Back to Zurich

/ Base camp

In the Peruvian andes, department of Ancash with the mighty Huascaran 6768 meters in the background. Photo by Alex Kornhuber

Dear eBike diary followers,

The last weeks of cycling in Colombia from the southern border of Rumichaca to the capital Bogotá, have been wonderfully mesmerising. On our way to the Laguna de La Cocha, we passed with almost no visibility trough the thick cold fog enveloping the paramo the Bordoncillo where we managed to catch a glimpse at the stoically standing Frailejones.

In the Putumayo department on a road called the death trampolin, that cuts trough the dense cloud forests between the valley of Sibundoy and Mocoa. We marvelled at the explosion of biodiversity and about humans and their ability to move absolutely everywhere regardless of obstacles.

The endless view surrounding the lowland jungle town of Mocoa filled us with that special hope that you get from an empty landscape. The hope that there can be a new beginning.

On June 22 the day the Colombian government, and the oldest insurgency in the Americas the Farc signed a permanent cease-fire. I was hoping to make a symbolic image of the historic moment, instead a lone red cow appeared out of nowhere for a few seconds, on a mountain pass between the Cauca and Huila departments. This made me hopeful for the Colombian peace process even if, most people I talked to on the road were sceptical.

In the town of San Agustin we saw the incredible monolithic sculptures representing the gods and animals of a culture that flourished between the 1st and 8th century but of which little else is known.

We had our first sight of the mighty Magdalena River in San Agustin at the beginning of its journey of more then 1500 Km, towards the Atlantic Ocean; and didn’t lose sight of the river until the town of Honda 500 Km later where we started to climb towards Bogota.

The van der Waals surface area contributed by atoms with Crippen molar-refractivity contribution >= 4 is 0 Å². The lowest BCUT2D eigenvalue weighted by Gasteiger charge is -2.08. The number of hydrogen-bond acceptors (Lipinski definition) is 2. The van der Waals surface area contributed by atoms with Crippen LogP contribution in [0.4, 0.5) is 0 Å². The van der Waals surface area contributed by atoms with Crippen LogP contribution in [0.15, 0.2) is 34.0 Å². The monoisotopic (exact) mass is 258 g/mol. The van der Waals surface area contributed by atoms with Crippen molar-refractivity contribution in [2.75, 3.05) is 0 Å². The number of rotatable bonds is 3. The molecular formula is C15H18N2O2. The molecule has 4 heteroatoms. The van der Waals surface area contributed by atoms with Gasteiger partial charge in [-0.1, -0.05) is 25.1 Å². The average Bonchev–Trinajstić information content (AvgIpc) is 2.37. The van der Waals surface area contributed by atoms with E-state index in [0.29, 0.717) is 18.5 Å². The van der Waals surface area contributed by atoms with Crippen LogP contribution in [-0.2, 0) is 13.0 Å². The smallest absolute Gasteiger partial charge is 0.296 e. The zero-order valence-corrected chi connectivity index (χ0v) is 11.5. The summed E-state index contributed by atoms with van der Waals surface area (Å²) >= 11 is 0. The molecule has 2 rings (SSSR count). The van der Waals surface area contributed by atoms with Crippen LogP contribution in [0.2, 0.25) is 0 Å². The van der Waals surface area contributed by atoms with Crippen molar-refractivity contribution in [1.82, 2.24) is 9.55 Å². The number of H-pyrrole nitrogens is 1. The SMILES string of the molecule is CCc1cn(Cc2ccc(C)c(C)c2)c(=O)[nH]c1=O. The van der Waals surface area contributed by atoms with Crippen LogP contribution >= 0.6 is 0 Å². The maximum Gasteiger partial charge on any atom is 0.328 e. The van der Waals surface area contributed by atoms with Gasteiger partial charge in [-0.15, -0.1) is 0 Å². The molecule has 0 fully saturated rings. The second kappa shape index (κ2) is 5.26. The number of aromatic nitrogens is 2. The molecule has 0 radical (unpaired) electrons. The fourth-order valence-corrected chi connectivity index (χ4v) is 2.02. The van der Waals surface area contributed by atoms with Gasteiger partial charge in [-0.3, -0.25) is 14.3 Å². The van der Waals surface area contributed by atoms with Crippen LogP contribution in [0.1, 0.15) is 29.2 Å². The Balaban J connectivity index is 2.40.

We had a scary moment at a bus stop in the town of Pitalito when (while changing a chain), we overheard a couple talking about the possibility of being caught on a nearby CCTV camera if they where to rob us.

We stopped in Villavieja to see the Tatacoa desert. From there we placed our FLYERS on the boat of fisherman Rolando Rojas to navigate the Magdalena for a few hours and cross into the neighbouring Tolima department.

The Odometer marked 11.000 Km when we crossed a hilltop from Subachoque and saw the town of Tabio about 40 Km from Bogota. 205 days had passed since we started in Santiago de Chile with my mother Pia back in December 2015.

The density and speed of all this is difficult to process. I found that at first what happens on the road stays on the road. It’s only in retrospect when you look at the images taken or write about what you have experienced that you can somehow appropriate the experience with a degree of normality.

Now back in Zurich after returning the FLYER to their owners, I’m on my old mountain bike again, on my first trip out to the super market I was fined 60 francs for passing a red light.